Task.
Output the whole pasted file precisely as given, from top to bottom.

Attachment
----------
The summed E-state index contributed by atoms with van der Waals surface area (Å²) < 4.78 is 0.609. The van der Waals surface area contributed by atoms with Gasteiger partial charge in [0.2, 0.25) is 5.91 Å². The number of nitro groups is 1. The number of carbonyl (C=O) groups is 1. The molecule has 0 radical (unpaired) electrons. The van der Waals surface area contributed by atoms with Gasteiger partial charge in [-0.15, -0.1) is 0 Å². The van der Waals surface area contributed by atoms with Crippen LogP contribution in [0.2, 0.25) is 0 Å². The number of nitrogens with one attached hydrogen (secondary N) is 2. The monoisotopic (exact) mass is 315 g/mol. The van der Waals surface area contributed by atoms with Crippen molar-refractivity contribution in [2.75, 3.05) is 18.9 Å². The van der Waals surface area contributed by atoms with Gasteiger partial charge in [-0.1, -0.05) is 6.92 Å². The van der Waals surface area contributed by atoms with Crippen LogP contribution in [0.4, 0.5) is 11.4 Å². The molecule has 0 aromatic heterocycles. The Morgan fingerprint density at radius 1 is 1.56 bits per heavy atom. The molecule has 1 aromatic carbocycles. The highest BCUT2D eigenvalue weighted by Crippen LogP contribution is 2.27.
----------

The summed E-state index contributed by atoms with van der Waals surface area (Å²) < 4.78 is 0.609. The van der Waals surface area contributed by atoms with Gasteiger partial charge in [0.2, 0.25) is 5.91 Å². The number of nitro groups is 1. The number of carbonyl (C=O) groups is 1. The molecule has 0 radical (unpaired) electrons. The van der Waals surface area contributed by atoms with Gasteiger partial charge in [-0.15, -0.1) is 0 Å². The van der Waals surface area contributed by atoms with Crippen LogP contribution in [0.2, 0.25) is 0 Å². The number of nitrogens with one attached hydrogen (secondary N) is 2. The monoisotopic (exact) mass is 315 g/mol. The van der Waals surface area contributed by atoms with Crippen molar-refractivity contribution in [2.75, 3.05) is 18.9 Å². The van der Waals surface area contributed by atoms with Gasteiger partial charge in [-0.1, -0.05) is 6.92 Å². The van der Waals surface area contributed by atoms with Crippen LogP contribution in [0.4, 0.5) is 11.4 Å². The molecule has 0 aromatic heterocycles. The Morgan fingerprint density at radius 1 is 1.56 bits per heavy atom. The molecule has 1 aromatic carbocycles. The highest BCUT2D eigenvalue weighted by Crippen LogP contribution is 2.27.